How Your Credit Reports Can Affect Your Credit Score

Your credit report contains a wealth of personal and financial information that lenders use to make decisions on credit card, mortgage, auto loan and other types of financial products. It also includes public records such as bankruptcies, legal judgments and tax liens.

Aside from your personal details (including names, dates of birth and addresses), credit reports include account information from lenders that have submitted it to the three nationwide consumer reporting agencies, Equifax, TransUnion and Experian.

Information on Your Credit History

The information on your credit report summarizes how you have managed debt in the past. It also helps lenders understand your riskiness and determine whether they can extend you credit. This information is collected and updated by the three national credit reporting agencies, Equifax, Experian and TransUnion.

Some of the information in your credit report includes:

Names of creditors and lenders, along with a summary of your payment history for each account. Account balances, credit limits and loan amounts. Whether accounts have been paid off, closed, disputed or charged off.

Public records, including bankruptcies, foreclosures and liens. Inquiries made by companies that are evaluating your application for credit, and the names of those who have requested your report. Personal identifying information, such as your current and previous addresses, Social Security number and birth date. You have the right to dispute any incorrect information in your credit report.

Public Records

Lenders review credit reports for individuals to help them determine a person’s ability to repay loans and assess their level of risk. These reports also include public records such as bankruptcies, evictions, tax liens and judgments.

These entries ding your score and should be checked closely for accuracy. A good rule of thumb is to dispute any inaccurate information on your report that was not reported to you by the credit reporting agency that collected the data.

Remember that incorrect negative information can linger on your credit report for up to seven years. If you do spot errors on your credit report, it is best to check with the credit bureau and the entity that provided the information to correct them directly through their websites or by mail. Also, make sure to only apply for credit you need and use to avoid overextending your finances. The best way to stay on top of your credit is to order a free report every year from the three major consumer reporting agencies, Equifax, Experian and TransUnion.


A credit inquiry is an entry on your credit report that lists the times when someone has checked your credit. Credit inquiries are either hard or soft, and they can impact your credit score. Typically, lenders or creditors conduct hard credit inquiries when you apply for a loan or credit card and authorize them to check your credit. However, if you see a hard inquiry on your report that you did not authorize, you can file a dispute with the credit bureau. A hard inquiry can also appear on your report when a company checks your credit for nonfinancial reasons, such as when a potential employer does a background check or if you request preapproval to get a new credit card.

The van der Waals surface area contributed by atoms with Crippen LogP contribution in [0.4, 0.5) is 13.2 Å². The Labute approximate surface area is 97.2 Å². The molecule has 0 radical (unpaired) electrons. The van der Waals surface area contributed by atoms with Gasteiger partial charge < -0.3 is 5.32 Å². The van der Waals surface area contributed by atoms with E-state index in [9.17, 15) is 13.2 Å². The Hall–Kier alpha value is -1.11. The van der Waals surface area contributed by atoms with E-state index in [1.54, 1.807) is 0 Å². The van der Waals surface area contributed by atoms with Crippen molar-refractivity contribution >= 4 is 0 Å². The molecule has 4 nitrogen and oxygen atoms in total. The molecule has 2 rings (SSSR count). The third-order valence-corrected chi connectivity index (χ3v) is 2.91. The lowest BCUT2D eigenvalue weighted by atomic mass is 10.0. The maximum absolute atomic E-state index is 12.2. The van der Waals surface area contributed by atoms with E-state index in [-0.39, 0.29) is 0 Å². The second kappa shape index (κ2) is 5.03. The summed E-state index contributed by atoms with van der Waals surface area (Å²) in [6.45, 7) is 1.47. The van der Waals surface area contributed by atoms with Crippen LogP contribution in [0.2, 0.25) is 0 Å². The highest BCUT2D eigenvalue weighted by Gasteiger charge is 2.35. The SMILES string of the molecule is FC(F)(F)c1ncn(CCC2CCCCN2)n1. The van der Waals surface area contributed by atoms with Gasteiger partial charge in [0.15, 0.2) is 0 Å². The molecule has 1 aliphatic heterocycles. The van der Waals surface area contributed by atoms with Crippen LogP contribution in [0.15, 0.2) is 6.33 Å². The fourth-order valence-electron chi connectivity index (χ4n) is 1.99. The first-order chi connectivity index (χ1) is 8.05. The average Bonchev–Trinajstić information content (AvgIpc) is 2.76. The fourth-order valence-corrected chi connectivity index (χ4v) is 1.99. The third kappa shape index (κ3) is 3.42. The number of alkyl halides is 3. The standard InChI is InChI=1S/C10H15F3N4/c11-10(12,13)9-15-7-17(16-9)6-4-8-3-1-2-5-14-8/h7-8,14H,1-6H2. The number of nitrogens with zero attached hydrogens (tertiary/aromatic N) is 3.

Credit inquiries on your credit report can be confusing, especially when you find unauthorized hard inquires. To challenge them, write a letter to the credit bureaus and include copies of your reports with the questionable inquiry highlighted.


The accounts section of a credit report lists current and past financial accounts, including revolving accounts like credit cards and installment loans such as auto loans and mortgages. It also includes the status of those accounts (open, closed or delinquent) and a summary of payment information and balance history for each account.

Creditors and lenders are required to report a variety of account information, such as payment histories and credit inquiries to the three major consumer reporting agencies. The information is then used to create a credit report for each individual consumer.

The account information can include personal details such as the name of the borrower, birth date and social security number. It can also list previous addresses and current and past employers. It also typically includes a summary of any accounts that have been sent to collection agencies. In addition, a separate section summarizes any public records such as bankruptcies, foreclosures, liens and civil suits.

Leave a Reply

Your email address will not be published. Required fields are marked *

Back To Top